Why All Dancers Must Experience the Choreography of Wayne McGregor

If you’ve seen Fantastic Beasts and Where to Find Them, The Legend of Tarzan, or Harry Potter and the Goblet of Fire, you have seen an aspect of Wayne McGregor’s choreography, though you may not have recognized it as such. He was the Movement Director for those films, and it is the broad scope of that role which hints at the great facility which McGregor possesses. Movement Directors must propose the physical language which helps actors and their directors to express such things as the condition of the character, gestures unique to ethnicities, falling dexterity, or period dancing, to name just a few.

For top echelon dancers, taking part in the creative process of brand new choreography is welcomed. To be part of a newly choreographed work is an honor. As the Boston Ballet’s Artistic Director, Mikko Nissinen, so aptly wrote in the current Boston Ballet Playbill, McGregor’s “choreographic language isn’t just cutting edge, it is leading edge”. In dance circles, it’s become known that McGregor’s work is rapidly creating what dance will become. Experiencing his work allows dancers seeking professional careers to physically prepare for the technical, physical and artistic demands dance will place on their minds, bodies, and emotions as they develop. For dancers interested in the future of dance, looking toward McGregor’s choreography reveals that future now.

The Royal Ballet of Covent Garden, London recently paired with the Boston Ballet, to present McGregor’s Obsidian Tear. The powerful work is demanding physically and visually. It is contemporary modern dance performed by dancers grounded in ballet technique, but it is decidedly not your average modern dance. In fact, it is not at all average even by contemporary modern dance standards. McGregor is crafting a uniquely intrinsic choreographic language all his own.

Obsidian Tear had its world premiere in London in May 2016. Its U.S. premiere took place in Boston on November 3, 2017. The co-production is part of the partnership between The Royal Ballet and the Boston Ballet, sharing McGregor as choreographer. We attended a performance at the Boston Opera House on May 9, 2017, looking forward to Obsidian Tear. What we experienced was immediately engaging.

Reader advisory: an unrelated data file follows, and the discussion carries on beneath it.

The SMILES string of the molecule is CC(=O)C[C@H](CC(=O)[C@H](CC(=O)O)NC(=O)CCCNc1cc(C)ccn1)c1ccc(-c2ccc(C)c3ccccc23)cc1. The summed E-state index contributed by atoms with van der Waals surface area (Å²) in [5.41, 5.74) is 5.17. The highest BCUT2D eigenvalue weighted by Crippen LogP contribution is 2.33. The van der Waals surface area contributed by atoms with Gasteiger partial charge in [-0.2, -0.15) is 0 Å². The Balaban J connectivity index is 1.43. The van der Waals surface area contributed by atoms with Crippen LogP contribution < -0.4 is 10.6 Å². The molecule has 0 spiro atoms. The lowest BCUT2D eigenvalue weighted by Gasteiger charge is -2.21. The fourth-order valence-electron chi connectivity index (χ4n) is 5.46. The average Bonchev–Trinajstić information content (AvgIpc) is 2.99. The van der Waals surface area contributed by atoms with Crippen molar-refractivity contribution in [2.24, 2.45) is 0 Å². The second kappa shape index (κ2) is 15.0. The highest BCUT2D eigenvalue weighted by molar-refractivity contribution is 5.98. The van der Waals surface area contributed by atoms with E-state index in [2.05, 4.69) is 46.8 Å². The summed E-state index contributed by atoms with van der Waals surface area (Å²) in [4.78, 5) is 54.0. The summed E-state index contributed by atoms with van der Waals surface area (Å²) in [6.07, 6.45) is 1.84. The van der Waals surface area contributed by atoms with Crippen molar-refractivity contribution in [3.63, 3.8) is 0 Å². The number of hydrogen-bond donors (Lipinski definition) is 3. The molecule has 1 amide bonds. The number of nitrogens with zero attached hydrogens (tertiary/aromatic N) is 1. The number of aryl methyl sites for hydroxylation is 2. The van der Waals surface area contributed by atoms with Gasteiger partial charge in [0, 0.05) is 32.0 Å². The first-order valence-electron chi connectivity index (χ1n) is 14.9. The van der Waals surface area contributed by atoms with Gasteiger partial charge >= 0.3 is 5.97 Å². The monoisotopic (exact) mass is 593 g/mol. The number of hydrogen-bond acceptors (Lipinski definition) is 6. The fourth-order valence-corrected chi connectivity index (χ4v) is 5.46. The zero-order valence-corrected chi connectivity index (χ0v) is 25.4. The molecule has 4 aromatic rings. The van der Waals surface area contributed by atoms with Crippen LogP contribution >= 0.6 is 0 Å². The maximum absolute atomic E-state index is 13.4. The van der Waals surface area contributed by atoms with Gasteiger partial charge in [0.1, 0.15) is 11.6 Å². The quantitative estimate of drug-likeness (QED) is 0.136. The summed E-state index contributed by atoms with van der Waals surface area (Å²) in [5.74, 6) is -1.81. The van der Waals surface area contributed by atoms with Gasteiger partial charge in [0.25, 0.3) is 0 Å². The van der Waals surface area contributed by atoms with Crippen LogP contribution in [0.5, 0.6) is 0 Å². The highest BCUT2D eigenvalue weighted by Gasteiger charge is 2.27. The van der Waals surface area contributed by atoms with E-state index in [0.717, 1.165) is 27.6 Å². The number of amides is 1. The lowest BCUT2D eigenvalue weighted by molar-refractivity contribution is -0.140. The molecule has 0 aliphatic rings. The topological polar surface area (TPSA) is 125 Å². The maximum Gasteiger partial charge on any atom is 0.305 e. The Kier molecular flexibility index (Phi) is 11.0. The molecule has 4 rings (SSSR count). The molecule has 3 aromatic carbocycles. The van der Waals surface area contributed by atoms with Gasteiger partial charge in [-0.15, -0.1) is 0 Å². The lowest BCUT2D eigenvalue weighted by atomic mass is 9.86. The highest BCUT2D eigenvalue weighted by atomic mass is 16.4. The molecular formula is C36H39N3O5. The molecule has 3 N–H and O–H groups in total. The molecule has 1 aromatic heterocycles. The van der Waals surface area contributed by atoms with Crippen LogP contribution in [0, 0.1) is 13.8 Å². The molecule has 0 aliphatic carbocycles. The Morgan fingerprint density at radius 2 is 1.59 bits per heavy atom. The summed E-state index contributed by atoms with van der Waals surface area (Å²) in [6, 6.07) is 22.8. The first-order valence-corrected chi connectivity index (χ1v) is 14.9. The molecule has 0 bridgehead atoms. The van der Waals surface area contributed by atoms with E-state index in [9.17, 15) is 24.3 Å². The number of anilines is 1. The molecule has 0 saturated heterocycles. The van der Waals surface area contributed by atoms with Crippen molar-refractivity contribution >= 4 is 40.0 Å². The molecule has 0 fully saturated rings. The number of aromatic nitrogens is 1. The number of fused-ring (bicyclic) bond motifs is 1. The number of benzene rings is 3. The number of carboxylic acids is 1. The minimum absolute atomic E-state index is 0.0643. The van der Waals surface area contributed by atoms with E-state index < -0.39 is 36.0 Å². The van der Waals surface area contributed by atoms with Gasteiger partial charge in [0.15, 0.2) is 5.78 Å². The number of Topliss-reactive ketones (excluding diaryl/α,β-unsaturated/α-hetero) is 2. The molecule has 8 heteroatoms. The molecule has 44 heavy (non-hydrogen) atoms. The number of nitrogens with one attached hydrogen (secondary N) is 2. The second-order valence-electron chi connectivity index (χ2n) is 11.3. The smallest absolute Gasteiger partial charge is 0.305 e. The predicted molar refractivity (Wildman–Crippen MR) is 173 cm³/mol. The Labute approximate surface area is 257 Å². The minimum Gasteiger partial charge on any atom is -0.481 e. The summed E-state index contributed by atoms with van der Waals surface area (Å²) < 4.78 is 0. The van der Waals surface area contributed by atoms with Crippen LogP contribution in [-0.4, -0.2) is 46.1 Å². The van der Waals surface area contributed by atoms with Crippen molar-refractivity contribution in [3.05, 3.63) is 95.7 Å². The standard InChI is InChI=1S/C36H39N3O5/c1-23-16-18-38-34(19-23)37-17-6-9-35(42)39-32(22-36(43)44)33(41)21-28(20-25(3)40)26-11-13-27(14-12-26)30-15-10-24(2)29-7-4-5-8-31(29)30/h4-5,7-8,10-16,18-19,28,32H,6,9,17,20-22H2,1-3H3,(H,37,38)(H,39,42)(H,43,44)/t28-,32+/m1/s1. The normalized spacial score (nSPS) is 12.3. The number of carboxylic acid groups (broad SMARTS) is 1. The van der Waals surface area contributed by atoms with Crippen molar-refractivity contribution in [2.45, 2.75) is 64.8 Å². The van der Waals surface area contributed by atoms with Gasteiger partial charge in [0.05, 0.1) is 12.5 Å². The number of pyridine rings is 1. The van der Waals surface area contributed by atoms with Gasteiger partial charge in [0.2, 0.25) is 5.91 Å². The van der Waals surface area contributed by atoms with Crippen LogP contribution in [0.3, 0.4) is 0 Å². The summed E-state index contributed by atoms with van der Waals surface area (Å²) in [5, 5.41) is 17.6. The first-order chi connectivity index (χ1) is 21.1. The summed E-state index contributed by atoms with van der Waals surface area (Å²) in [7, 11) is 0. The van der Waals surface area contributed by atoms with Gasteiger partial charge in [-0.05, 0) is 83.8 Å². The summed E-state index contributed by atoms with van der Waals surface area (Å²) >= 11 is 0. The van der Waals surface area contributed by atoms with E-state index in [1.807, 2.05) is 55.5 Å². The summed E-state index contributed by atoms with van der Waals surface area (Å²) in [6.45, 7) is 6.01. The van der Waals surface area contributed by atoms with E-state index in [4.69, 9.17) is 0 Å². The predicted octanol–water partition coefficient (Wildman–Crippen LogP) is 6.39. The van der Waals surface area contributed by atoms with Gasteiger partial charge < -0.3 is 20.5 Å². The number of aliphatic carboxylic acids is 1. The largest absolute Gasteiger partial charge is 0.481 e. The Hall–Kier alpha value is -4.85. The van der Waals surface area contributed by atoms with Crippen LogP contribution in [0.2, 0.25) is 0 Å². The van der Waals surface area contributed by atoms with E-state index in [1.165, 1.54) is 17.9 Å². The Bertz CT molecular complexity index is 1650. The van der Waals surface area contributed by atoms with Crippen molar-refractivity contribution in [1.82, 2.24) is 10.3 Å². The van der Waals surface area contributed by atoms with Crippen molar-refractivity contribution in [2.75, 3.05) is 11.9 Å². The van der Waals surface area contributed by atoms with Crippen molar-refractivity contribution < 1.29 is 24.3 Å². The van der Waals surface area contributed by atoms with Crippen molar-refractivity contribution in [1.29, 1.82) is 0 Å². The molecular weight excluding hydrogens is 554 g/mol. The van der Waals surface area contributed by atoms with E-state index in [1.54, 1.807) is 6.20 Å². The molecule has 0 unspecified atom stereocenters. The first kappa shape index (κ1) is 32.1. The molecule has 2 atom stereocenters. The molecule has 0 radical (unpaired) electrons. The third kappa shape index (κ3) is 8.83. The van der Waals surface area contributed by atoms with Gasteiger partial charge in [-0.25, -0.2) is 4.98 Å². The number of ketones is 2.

From the first gesture to the last, the visceral movements commanded response. The level of flexibility and array of physical expression was beyond advanced. Nine male dancers performed complex and physically difficult movements, individually and together, with the utmost flexibility and personal strength. It is violence, emotional attachment, love alliances and seething need wrapped into a stunning display of artistic movement.
The choreography is set to the music of Esa-Pekka Salonen. His Lachen Verlernt for solo violin and Nyx are the works which inspired McGregor. He had heard Salonen’s seductive score Nyx when it premiered in Paris. Salonen conducted himself, and McGregor was simply overwhelmed. He said he knew “immediately” that this fierce symphonic poem about the goddess Nyx required his “choreographic response”. What resulted was Obsidian Tear, and its ambiguous meaning. McGregor allows the audience to choose whether “tear” means weeping or ripping, as both are aspects of his choreographic message as it relates to Salonen’s music.

Here’s the Boston Ballet in rehearsal and on stage with Obsidian Tear:

Here’s an explanation of what Obsidian Tear might mean; presented by Stager Amanda Eyles:

https://www.youtube.com/watch?v=L3ANWNLIdVA

Here’s McGregor rehearsing principal dancers from The Royal Ballet along with Esa-Pekka Salonen for comments:

Ultimately, McGregor is a consummate teacher of movement. He believes that the human body is extremely prepared to communicate what we think as well as what we feel. He believes that intelligence is a key component of choreography because dancers can think purposefully about how bodies work. He likes to use kinesthetic awareness to create what he calls “physical thinking”. Here is his TED Talk which addresses his ideas for young dancers and for his audiences:



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